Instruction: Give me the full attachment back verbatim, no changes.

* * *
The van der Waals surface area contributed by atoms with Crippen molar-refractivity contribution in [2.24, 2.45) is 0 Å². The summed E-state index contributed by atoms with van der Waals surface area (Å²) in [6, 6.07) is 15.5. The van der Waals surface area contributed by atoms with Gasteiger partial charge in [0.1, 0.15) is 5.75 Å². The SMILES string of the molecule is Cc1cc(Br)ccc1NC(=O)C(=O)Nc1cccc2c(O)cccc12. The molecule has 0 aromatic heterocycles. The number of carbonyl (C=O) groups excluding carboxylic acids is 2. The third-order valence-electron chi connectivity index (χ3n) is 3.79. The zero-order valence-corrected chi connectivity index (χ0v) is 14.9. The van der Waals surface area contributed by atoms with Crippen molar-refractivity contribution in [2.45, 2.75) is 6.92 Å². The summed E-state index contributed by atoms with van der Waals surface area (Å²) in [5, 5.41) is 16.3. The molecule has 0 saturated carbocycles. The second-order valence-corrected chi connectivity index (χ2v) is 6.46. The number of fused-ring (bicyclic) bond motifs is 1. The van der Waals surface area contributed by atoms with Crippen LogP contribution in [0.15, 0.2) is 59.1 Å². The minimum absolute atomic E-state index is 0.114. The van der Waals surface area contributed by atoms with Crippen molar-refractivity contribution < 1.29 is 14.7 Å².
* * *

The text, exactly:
The van der Waals surface area contributed by atoms with Crippen molar-refractivity contribution in [2.24, 2.45) is 0 Å². The summed E-state index contributed by atoms with van der Waals surface area (Å²) in [6, 6.07) is 15.5. The van der Waals surface area contributed by atoms with Gasteiger partial charge in [0.1, 0.15) is 5.75 Å². The SMILES string of the molecule is Cc1cc(Br)ccc1NC(=O)C(=O)Nc1cccc2c(O)cccc12. The molecule has 0 aromatic heterocycles. The number of carbonyl (C=O) groups excluding carboxylic acids is 2. The third-order valence-electron chi connectivity index (χ3n) is 3.79. The zero-order valence-corrected chi connectivity index (χ0v) is 14.9. The van der Waals surface area contributed by atoms with Crippen molar-refractivity contribution in [2.45, 2.75) is 6.92 Å². The summed E-state index contributed by atoms with van der Waals surface area (Å²) in [5, 5.41) is 16.3. The molecule has 0 saturated carbocycles. The second-order valence-corrected chi connectivity index (χ2v) is 6.46. The number of fused-ring (bicyclic) bond motifs is 1. The van der Waals surface area contributed by atoms with Crippen LogP contribution in [0.15, 0.2) is 59.1 Å². The minimum absolute atomic E-state index is 0.114. The van der Waals surface area contributed by atoms with Crippen molar-refractivity contribution < 1.29 is 14.7 Å².